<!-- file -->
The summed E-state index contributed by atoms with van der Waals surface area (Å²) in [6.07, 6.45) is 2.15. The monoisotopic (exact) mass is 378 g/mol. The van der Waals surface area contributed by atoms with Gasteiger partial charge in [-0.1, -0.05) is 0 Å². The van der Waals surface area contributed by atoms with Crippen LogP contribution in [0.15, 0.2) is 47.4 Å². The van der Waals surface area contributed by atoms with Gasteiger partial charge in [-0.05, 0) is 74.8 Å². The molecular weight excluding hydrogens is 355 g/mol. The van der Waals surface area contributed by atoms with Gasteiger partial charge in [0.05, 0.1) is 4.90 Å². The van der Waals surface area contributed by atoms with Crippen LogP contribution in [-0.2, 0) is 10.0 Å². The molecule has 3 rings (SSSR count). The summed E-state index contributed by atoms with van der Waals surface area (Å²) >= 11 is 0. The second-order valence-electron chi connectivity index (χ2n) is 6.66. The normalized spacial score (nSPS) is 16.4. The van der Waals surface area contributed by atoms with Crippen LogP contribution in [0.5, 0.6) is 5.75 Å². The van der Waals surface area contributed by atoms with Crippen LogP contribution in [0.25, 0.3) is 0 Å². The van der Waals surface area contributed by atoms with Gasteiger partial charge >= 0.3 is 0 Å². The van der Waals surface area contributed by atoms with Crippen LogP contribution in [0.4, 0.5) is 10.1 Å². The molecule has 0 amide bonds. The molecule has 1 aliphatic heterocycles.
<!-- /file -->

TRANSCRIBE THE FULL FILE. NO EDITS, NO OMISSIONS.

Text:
The summed E-state index contributed by atoms with van der Waals surface area (Å²) in [6.07, 6.45) is 2.15. The monoisotopic (exact) mass is 378 g/mol. The van der Waals surface area contributed by atoms with Gasteiger partial charge in [-0.1, -0.05) is 0 Å². The van der Waals surface area contributed by atoms with Crippen LogP contribution in [0.15, 0.2) is 47.4 Å². The van der Waals surface area contributed by atoms with Gasteiger partial charge in [-0.05, 0) is 74.8 Å². The molecular weight excluding hydrogens is 355 g/mol. The van der Waals surface area contributed by atoms with Gasteiger partial charge in [0.05, 0.1) is 4.90 Å². The van der Waals surface area contributed by atoms with Crippen LogP contribution in [-0.2, 0) is 10.0 Å². The molecule has 3 rings (SSSR count). The summed E-state index contributed by atoms with van der Waals surface area (Å²) >= 11 is 0. The second-order valence-electron chi connectivity index (χ2n) is 6.66. The normalized spacial score (nSPS) is 16.4. The van der Waals surface area contributed by atoms with Crippen LogP contribution in [0.5, 0.6) is 5.75 Å². The van der Waals surface area contributed by atoms with Crippen LogP contribution in [0.25, 0.3) is 0 Å². The van der Waals surface area contributed by atoms with Gasteiger partial charge >= 0.3 is 0 Å². The van der Waals surface area contributed by atoms with Crippen LogP contribution in [0.4, 0.5) is 10.1 Å². The molecule has 0 amide bonds. The molecule has 1 aliphatic heterocycles.